E. O. Wilson has written extensively of biophilia – the innate human tendency to know and love the natural, wild earth, and the further sense that this knowing is part of our health, our imagination, and our intelligence. In the habit of writing down our observations, however messily, sketchily, or dreamily, we unearth and indulge this love.

Birding and photographing nature has certainly enriched my life, reviving a sense of wonder that I’d at least partly lost since childhood. It has also rekindled my love of art.

Though I’ll admit that I spend a lot of money on photographic equipment, Haupt rightly points out that being a birder doesn’t require much more than a desire to pay attention to the birds you see:

Long before laptops, the philosopher ]ean-]acques Rousseau claimed, “The more ingenious and accurate our instruments, the more unsusceptible and inexpert become our organs: by assembling a heap of machinery about us, We find afterwards none in ourselves.” This commodification of watching is a falsehood, and a terrible loss. The plain, subversive, radical truth is that we do not need to go shopping in order to watch birds. In its pure simplicity, observation of nature may be the most countercultural thing an ecologically minded person can do.

Though I’m seldom satisfied until I can capture a good shot of a particular species I’ve sighted, unlike most birders I don’t use binoculars or scopes. I’m not even particularly interested in looking through someone’s scope to see a rare species. It’s only after I’ve spotted a bird with my own eyes that I worry about getting a shot of them. And as I’ve pointed out many times, more often than not the real thrill of the day goes unrecorded because it happened so fast that I couldn’t photograph it, and, for the moment, at least, I’m thrilled by that moment, even though I can’t share it with you.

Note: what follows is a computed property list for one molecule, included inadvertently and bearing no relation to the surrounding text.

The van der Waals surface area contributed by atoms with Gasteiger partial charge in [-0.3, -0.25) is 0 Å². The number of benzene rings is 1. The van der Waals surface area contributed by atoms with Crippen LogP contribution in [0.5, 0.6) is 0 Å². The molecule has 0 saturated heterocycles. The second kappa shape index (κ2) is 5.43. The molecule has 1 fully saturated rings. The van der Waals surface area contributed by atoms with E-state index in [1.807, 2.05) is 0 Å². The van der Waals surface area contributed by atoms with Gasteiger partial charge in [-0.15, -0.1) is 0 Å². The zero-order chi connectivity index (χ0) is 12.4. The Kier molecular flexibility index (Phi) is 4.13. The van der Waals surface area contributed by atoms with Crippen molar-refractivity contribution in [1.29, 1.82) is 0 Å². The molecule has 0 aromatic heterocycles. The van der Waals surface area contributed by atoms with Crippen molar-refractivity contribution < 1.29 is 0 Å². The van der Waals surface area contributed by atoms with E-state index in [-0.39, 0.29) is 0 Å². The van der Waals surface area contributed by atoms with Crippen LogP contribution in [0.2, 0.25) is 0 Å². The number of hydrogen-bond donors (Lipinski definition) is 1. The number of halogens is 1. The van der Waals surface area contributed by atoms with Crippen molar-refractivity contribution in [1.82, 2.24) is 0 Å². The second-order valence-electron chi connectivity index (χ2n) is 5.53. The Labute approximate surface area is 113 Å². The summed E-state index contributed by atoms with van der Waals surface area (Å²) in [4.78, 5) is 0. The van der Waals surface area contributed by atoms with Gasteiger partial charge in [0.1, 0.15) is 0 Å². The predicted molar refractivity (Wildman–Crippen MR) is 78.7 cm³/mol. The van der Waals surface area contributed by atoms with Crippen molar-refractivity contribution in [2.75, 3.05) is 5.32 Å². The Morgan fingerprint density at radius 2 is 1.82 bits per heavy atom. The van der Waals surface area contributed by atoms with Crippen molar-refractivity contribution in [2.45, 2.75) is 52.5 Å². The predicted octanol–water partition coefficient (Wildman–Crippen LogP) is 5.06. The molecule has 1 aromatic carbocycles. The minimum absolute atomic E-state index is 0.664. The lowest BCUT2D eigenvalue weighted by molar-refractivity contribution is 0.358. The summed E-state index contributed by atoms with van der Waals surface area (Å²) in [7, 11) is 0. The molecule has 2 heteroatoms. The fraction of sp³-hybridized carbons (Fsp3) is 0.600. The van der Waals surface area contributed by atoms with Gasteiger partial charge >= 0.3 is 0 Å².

Before I started birding myself I quite often met an elderly woman with binoculars and a back pack wandering through Point Defiance Park. Known by many as “The Bird Lady,” she used her annual bus pass to come to the park nearly 365 days a year and spent most of the daylight hours walking the trails observing birds and animals. I was fascinated by her knowledge and her tales of the park. I doubt any “expert” understood the park’s ecosystem as well as she did. She certainly didn’t let her limited income limit her birding. She never pursued the “rare birds” that many birders seem devoted to, but I suspect that the depth of her knowledge about the park exceeded the width of many birding experts.

I suspect birders are often stereotyped as sweet little old ladies who lovingly fill bird feeders daily. My experience has been that birders are closer to Haupt’s view of the role of naturalists:

How nice it would be to just watch warblers and make little yellow watercolors of them in our notebooks. But I believe strongly that the modern naturalist’s calling includes an element of activism. Naturalists are witnesses to the wild, and necessary bridges between ecological and political ways of knowing. When Rachel Carson began work on Silent Spring in the late 1950s, she was already the acclaimed author of three books on the sea. Her beloved friend Dorothy Freeman objected to the new “poison” book, believing the subject matter was too negative and dark. In a letter to Freeman, Carson wrote, “You do know, I think, how deeply I believe in the importance of what I am doing. Knowing what I do, there would be no future peace for me if I kept silent.” As we work to know the life that surrounds us, we stand in a lineage of naturalists-past, present, and even future. We join the “cloud of witnesses” who refuse to let the more-than-human world pass unnoticed.

Though it’s a lot more popular than often given credit for, birding is definitely a counterculture activity. Most birders I know donate to environmental groups and are subversive in their attempts to protect the environment, even if it may cost a few jobs to do so.